While attending a funeral recently, my kids and I hopped in my dad’s car for the internment. There are not many times I get my dad to myself. He’s always working, or there are 20 other people around. I got 10 minutes each way all to myself–if you don’t count the rowdy kids in the back.
In our time together, he spoke about how different people approach life. He spoke about how people make things happen. He spoke about how people allow things to happen. He spoke about how some force things to happen. He spoke about this while telling me a story of some “real” cowboys acting a notch too aggressively while herding cattle into a corral.
Working cattle for over 40 years, my dad has seen the consequences of forcing cows and calves into a corral or through a gate. Most of the time they go in, but some times they jump over the fences and break things. Or they get hurt or injure someone on the ground. Either way, the stress on the animal is unnecessary, digressive to the health of the animal, and eventually takes away from the rancher’s profit.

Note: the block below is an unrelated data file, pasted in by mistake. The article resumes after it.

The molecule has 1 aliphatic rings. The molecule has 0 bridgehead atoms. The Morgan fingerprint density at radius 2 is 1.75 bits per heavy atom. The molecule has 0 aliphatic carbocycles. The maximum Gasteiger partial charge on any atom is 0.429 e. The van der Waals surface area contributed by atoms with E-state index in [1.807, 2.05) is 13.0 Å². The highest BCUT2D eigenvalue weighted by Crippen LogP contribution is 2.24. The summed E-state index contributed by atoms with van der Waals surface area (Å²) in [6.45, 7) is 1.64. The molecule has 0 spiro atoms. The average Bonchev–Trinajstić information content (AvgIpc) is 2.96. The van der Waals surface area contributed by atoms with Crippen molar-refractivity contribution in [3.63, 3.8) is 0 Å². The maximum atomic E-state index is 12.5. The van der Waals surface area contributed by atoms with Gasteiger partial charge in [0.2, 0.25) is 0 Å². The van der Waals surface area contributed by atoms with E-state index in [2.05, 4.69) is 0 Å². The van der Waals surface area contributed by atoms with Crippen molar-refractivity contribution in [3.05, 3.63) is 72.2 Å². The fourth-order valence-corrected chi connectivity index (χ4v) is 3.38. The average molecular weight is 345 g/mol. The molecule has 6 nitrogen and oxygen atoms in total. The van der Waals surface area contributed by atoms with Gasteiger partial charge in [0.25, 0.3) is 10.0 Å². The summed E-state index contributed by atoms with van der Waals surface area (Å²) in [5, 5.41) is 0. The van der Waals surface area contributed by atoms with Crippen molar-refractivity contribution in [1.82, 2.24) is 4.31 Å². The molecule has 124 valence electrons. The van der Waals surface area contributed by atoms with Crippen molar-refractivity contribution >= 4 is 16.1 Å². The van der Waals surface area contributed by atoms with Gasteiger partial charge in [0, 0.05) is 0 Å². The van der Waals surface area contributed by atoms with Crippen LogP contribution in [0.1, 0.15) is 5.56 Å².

My dad’s philosophy is to let the animal figure it out with a little nudging and visual and audio pressure from the cowboy or cowgirl. This leads to fewer accidents and a lot of time saved in the long run. And animals that are less stressed.
He said that he prefers to let it happen, and to let the cows figure it out where the gates are.
Who knew that my 15 years of working on the farm was invariably a lesson in life in that way? No one likes to be forced, but to be allowed to figure it out themselves. In friendships, relationships, as a parent, as a daughter and sister, I can never force someone else to see things my way or do things that I want them to do and maintain a healthy relationship.
I have to maybe apply a little pressure and let them figure out which gate they want to walk through.